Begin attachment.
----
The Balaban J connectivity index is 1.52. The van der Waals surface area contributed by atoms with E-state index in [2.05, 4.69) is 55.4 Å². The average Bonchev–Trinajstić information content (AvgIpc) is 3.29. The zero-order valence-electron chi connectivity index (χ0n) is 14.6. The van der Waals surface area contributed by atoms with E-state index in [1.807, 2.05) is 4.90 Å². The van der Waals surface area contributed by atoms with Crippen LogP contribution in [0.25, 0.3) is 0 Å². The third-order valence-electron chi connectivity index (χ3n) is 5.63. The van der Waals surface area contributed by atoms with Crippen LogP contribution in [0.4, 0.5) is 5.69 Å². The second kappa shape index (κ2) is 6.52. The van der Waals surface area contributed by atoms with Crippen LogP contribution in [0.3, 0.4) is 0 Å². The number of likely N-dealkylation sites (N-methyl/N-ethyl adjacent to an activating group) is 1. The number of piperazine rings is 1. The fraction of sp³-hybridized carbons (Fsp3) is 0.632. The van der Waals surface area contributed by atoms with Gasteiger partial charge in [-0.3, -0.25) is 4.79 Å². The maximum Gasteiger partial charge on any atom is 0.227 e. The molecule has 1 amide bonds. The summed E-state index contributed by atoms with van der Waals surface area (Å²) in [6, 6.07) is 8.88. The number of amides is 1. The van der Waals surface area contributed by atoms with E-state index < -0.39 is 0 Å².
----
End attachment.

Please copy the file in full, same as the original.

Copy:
The Balaban J connectivity index is 1.52. The van der Waals surface area contributed by atoms with E-state index in [2.05, 4.69) is 55.4 Å². The average Bonchev–Trinajstić information content (AvgIpc) is 3.29. The zero-order valence-electron chi connectivity index (χ0n) is 14.6. The van der Waals surface area contributed by atoms with E-state index in [1.807, 2.05) is 4.90 Å². The van der Waals surface area contributed by atoms with Crippen LogP contribution in [0.25, 0.3) is 0 Å². The third-order valence-electron chi connectivity index (χ3n) is 5.63. The van der Waals surface area contributed by atoms with Crippen LogP contribution in [0.4, 0.5) is 5.69 Å². The second kappa shape index (κ2) is 6.52. The van der Waals surface area contributed by atoms with Crippen LogP contribution in [0.3, 0.4) is 0 Å². The number of likely N-dealkylation sites (N-methyl/N-ethyl adjacent to an activating group) is 1. The number of piperazine rings is 1. The fraction of sp³-hybridized carbons (Fsp3) is 0.632. The van der Waals surface area contributed by atoms with Gasteiger partial charge in [-0.3, -0.25) is 4.79 Å². The maximum Gasteiger partial charge on any atom is 0.227 e. The molecule has 1 amide bonds. The summed E-state index contributed by atoms with van der Waals surface area (Å²) in [6, 6.07) is 8.88. The number of amides is 1. The van der Waals surface area contributed by atoms with E-state index < -0.39 is 0 Å².